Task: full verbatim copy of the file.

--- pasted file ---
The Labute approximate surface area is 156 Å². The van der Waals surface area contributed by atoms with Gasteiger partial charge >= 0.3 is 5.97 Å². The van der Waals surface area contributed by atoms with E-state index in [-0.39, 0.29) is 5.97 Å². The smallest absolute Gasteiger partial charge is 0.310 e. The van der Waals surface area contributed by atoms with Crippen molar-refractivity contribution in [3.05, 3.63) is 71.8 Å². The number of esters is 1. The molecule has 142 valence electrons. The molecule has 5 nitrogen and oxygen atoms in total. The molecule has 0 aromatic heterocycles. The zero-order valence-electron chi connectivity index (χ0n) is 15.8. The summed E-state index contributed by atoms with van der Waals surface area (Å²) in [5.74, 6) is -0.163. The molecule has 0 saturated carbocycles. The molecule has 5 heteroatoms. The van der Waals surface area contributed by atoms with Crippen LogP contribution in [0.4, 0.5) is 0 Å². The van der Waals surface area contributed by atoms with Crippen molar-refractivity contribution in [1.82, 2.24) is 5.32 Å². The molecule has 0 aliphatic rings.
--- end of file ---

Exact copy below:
The Labute approximate surface area is 156 Å². The van der Waals surface area contributed by atoms with Gasteiger partial charge >= 0.3 is 5.97 Å². The van der Waals surface area contributed by atoms with E-state index in [-0.39, 0.29) is 5.97 Å². The smallest absolute Gasteiger partial charge is 0.310 e. The van der Waals surface area contributed by atoms with Crippen molar-refractivity contribution in [3.05, 3.63) is 71.8 Å². The number of esters is 1. The molecule has 142 valence electrons. The molecule has 5 nitrogen and oxygen atoms in total. The molecule has 0 aromatic heterocycles. The zero-order valence-electron chi connectivity index (χ0n) is 15.8. The summed E-state index contributed by atoms with van der Waals surface area (Å²) in [5.74, 6) is -0.163. The molecule has 0 saturated carbocycles. The molecule has 5 heteroatoms. The van der Waals surface area contributed by atoms with Crippen LogP contribution in [0.4, 0.5) is 0 Å². The van der Waals surface area contributed by atoms with Crippen molar-refractivity contribution in [1.82, 2.24) is 5.32 Å². The molecule has 0 aliphatic rings.